Whether a company is a freshly minted startup or a more established middle-market operator, each and every e-commerce business faces the challenge of developing and proving its monetary value. These companies must learn to compete and thrive in a zero-sum world — where Wall Street’s precise valuation methodologies determine the worth and sustainability of a business and a host of relatively new performance metrics come into play. For e-commerce owners and mid-market companies looking to best position themselves to take advantage of the rapidly changing e-commerce landscape means defining profitability to best reflect the company’s future prospects, creating a distinctive growth story and establishing a clear trajectory for both profitability and growth.
Profitability is the game changer in today’s e-commerce environment. For the late-stage investor, a business is not proven until it is profitable. Regardless of business model, if a company is not showing a profit — or at the very least showing a clear “path to profitability” — then it is perceived as higher risk. Investors want to limit additional capital injections post investment — and naturally they want to understand the risk they are taking on. Investors also want to hear a story from e-commerce companies about their path to profitability that is supported by detailed projection models. These models start with the past and project future performance based on detailed assumptions going forward. They clearly identify when a company will become profitable and what factors will affect that timing — including additional capital needs. In addition, how profitability is determined will vary based on the size and structure of the company.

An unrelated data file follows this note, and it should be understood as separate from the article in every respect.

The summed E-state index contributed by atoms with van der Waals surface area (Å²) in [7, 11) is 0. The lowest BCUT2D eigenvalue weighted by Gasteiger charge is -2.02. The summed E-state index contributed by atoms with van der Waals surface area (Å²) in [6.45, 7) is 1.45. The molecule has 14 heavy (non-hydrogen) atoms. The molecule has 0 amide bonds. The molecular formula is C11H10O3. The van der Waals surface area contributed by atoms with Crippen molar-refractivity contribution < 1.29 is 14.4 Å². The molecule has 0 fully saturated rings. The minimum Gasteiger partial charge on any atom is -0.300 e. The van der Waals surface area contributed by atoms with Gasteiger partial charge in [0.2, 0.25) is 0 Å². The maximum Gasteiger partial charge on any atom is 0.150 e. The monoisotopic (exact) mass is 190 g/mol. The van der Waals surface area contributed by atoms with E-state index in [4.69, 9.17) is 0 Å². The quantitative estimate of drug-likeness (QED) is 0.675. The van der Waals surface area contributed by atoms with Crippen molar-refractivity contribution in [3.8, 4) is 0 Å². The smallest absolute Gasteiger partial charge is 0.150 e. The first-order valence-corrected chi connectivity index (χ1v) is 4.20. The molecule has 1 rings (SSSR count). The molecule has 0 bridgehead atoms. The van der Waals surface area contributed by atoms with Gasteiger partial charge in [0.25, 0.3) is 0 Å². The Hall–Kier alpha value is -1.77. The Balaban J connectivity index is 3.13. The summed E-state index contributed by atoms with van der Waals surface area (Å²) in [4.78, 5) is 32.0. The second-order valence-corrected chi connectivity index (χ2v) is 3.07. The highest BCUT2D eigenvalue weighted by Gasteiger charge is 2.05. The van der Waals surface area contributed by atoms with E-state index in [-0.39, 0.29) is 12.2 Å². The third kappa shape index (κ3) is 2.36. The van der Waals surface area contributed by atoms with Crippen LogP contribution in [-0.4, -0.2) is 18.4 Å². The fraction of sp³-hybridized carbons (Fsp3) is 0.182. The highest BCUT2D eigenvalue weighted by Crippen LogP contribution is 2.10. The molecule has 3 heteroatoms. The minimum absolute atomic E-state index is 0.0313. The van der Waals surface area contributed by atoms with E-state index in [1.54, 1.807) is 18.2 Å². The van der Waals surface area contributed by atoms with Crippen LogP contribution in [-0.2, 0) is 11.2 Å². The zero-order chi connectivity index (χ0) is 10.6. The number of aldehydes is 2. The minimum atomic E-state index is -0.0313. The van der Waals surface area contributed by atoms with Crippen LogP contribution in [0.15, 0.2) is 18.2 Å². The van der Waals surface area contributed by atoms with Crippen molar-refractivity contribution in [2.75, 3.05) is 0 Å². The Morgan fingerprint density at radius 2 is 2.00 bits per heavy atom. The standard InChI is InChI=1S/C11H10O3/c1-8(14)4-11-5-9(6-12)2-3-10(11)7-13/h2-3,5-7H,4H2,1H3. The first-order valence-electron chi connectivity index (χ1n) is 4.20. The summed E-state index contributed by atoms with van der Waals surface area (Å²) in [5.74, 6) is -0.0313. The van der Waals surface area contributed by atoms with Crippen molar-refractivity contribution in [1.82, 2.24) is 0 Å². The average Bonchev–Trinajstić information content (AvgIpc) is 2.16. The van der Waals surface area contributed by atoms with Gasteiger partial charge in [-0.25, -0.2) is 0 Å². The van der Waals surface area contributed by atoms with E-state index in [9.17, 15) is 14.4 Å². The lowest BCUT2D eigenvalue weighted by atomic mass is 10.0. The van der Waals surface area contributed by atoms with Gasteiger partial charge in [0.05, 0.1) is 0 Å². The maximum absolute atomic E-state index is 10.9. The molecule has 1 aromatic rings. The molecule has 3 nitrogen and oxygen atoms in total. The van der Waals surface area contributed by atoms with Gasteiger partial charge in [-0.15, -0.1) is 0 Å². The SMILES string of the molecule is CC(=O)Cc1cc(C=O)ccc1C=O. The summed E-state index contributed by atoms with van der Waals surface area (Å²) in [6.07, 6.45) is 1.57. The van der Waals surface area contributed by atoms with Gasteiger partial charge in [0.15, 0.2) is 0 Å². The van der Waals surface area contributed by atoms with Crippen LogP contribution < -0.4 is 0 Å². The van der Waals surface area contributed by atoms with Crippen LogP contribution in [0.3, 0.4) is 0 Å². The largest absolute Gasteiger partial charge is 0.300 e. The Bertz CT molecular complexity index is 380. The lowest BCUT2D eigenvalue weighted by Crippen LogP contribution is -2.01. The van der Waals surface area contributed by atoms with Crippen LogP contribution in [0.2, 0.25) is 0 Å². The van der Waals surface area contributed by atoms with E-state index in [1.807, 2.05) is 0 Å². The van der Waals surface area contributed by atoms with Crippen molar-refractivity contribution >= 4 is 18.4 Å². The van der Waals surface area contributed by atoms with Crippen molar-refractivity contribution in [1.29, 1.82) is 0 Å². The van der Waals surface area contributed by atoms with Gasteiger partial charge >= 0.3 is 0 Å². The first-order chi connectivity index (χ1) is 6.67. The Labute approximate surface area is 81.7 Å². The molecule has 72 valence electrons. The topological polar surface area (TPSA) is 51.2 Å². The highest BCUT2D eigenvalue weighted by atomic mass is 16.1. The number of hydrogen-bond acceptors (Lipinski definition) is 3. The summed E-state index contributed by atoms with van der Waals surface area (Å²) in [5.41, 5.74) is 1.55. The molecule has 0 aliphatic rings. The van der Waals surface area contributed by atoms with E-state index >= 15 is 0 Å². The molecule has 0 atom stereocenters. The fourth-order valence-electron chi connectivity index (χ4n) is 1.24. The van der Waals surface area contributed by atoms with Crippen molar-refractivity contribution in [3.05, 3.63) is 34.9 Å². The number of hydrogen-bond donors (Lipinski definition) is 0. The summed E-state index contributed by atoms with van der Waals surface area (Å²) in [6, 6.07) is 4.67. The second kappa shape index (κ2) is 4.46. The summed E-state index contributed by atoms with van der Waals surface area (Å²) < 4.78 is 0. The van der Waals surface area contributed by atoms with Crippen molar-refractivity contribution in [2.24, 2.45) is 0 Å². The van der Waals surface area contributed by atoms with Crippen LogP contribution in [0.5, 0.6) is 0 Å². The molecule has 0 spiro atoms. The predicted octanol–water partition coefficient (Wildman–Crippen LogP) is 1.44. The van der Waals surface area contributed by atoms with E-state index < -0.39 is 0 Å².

Metrics that matter
When evaluating profitability, the majority of investors work with the concept of EBITDA (earnings before interest, taxes, depreciation and amortization), which can be a good indicator of the true cash flow of a company and generally approximates operating income for most mid-market e-commerce companies. However, for smaller and high-growth companies, a better reflection of true operating performance is what’s known as, “adjusted EBITDA,” because it backs out some of the extraordinary costs that typically hamper young companies. These can include things such as one-time costs and private company expenses that would disappear under a new owner, such as excess salaries and bonuses paid to owners, software development costs, private cars, startup costs and new product launches one-time cost. When seeking a potential suitor for late-stage investment or a sale, owners generally market off of Adjusted EBITDA to present the company in the most favorable light and best reflect future earnings potential.